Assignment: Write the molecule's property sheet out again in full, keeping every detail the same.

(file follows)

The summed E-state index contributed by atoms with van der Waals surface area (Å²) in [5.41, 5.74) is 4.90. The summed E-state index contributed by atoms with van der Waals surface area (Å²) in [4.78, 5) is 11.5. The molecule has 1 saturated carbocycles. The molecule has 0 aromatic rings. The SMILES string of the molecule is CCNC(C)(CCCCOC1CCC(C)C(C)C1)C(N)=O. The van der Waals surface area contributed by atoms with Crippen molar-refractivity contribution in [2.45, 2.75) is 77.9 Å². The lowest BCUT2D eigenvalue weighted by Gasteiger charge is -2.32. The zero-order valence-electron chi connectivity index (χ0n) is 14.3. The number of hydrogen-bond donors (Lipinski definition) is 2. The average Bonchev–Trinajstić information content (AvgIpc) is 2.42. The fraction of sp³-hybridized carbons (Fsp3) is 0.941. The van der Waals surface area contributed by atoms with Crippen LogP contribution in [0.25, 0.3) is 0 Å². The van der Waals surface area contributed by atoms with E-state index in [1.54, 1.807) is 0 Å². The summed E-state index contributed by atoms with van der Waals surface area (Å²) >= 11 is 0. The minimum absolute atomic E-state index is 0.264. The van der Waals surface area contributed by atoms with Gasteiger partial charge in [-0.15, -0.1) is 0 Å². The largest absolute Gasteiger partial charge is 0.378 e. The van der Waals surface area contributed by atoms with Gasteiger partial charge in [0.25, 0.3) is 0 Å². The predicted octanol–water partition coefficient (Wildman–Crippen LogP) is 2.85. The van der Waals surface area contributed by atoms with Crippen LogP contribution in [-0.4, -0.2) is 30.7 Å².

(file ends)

The summed E-state index contributed by atoms with van der Waals surface area (Å²) in [5.41, 5.74) is 4.90. The summed E-state index contributed by atoms with van der Waals surface area (Å²) in [4.78, 5) is 11.5. The molecule has 1 saturated carbocycles. The molecule has 0 aromatic rings. The SMILES string of the molecule is CCNC(C)(CCCCOC1CCC(C)C(C)C1)C(N)=O. The van der Waals surface area contributed by atoms with Crippen molar-refractivity contribution in [2.45, 2.75) is 77.9 Å². The lowest BCUT2D eigenvalue weighted by Gasteiger charge is -2.32. The zero-order valence-electron chi connectivity index (χ0n) is 14.3. The number of hydrogen-bond donors (Lipinski definition) is 2. The average Bonchev–Trinajstić information content (AvgIpc) is 2.42. The fraction of sp³-hybridized carbons (Fsp3) is 0.941. The van der Waals surface area contributed by atoms with Crippen LogP contribution in [0.25, 0.3) is 0 Å². The van der Waals surface area contributed by atoms with E-state index in [1.54, 1.807) is 0 Å². The summed E-state index contributed by atoms with van der Waals surface area (Å²) >= 11 is 0. The minimum absolute atomic E-state index is 0.264. The van der Waals surface area contributed by atoms with Gasteiger partial charge in [-0.15, -0.1) is 0 Å². The largest absolute Gasteiger partial charge is 0.378 e. The van der Waals surface area contributed by atoms with Gasteiger partial charge in [0.25, 0.3) is 0 Å². The predicted octanol–water partition coefficient (Wildman–Crippen LogP) is 2.85. The van der Waals surface area contributed by atoms with Crippen LogP contribution in [-0.4, -0.2) is 30.7 Å².